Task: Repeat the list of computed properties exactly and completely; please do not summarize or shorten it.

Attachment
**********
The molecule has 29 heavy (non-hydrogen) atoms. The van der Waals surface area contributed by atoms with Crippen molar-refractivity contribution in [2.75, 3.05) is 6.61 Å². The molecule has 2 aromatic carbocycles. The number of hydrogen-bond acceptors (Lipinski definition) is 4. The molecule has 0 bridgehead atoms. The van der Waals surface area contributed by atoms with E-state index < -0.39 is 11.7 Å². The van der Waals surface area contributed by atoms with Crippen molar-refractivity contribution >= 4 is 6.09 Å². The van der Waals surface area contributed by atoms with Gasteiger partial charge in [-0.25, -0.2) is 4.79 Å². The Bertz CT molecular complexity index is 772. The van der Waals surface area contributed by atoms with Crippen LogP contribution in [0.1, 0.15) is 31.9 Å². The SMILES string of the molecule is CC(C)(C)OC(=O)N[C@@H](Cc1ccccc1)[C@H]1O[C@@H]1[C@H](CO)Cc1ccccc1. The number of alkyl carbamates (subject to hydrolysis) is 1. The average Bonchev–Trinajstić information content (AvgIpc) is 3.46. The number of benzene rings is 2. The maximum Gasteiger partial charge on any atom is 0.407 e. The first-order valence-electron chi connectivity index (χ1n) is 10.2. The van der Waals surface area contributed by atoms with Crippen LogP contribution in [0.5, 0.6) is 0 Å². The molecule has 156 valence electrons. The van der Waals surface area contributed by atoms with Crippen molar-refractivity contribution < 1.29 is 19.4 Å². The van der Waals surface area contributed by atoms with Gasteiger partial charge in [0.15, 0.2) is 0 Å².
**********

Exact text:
The molecule has 29 heavy (non-hydrogen) atoms. The van der Waals surface area contributed by atoms with Crippen molar-refractivity contribution in [2.75, 3.05) is 6.61 Å². The molecule has 2 aromatic carbocycles. The number of hydrogen-bond acceptors (Lipinski definition) is 4. The molecule has 0 bridgehead atoms. The van der Waals surface area contributed by atoms with E-state index < -0.39 is 11.7 Å². The van der Waals surface area contributed by atoms with Crippen molar-refractivity contribution >= 4 is 6.09 Å². The van der Waals surface area contributed by atoms with Gasteiger partial charge in [-0.25, -0.2) is 4.79 Å². The Bertz CT molecular complexity index is 772. The van der Waals surface area contributed by atoms with Crippen LogP contribution in [0.1, 0.15) is 31.9 Å². The SMILES string of the molecule is CC(C)(C)OC(=O)N[C@@H](Cc1ccccc1)[C@H]1O[C@@H]1[C@H](CO)Cc1ccccc1. The number of alkyl carbamates (subject to hydrolysis) is 1. The average Bonchev–Trinajstić information content (AvgIpc) is 3.46. The number of benzene rings is 2. The maximum Gasteiger partial charge on any atom is 0.407 e. The first-order valence-electron chi connectivity index (χ1n) is 10.2. The van der Waals surface area contributed by atoms with Crippen LogP contribution in [0.5, 0.6) is 0 Å². The molecule has 156 valence electrons. The van der Waals surface area contributed by atoms with Crippen molar-refractivity contribution < 1.29 is 19.4 Å². The van der Waals surface area contributed by atoms with Gasteiger partial charge in [0.15, 0.2) is 0 Å².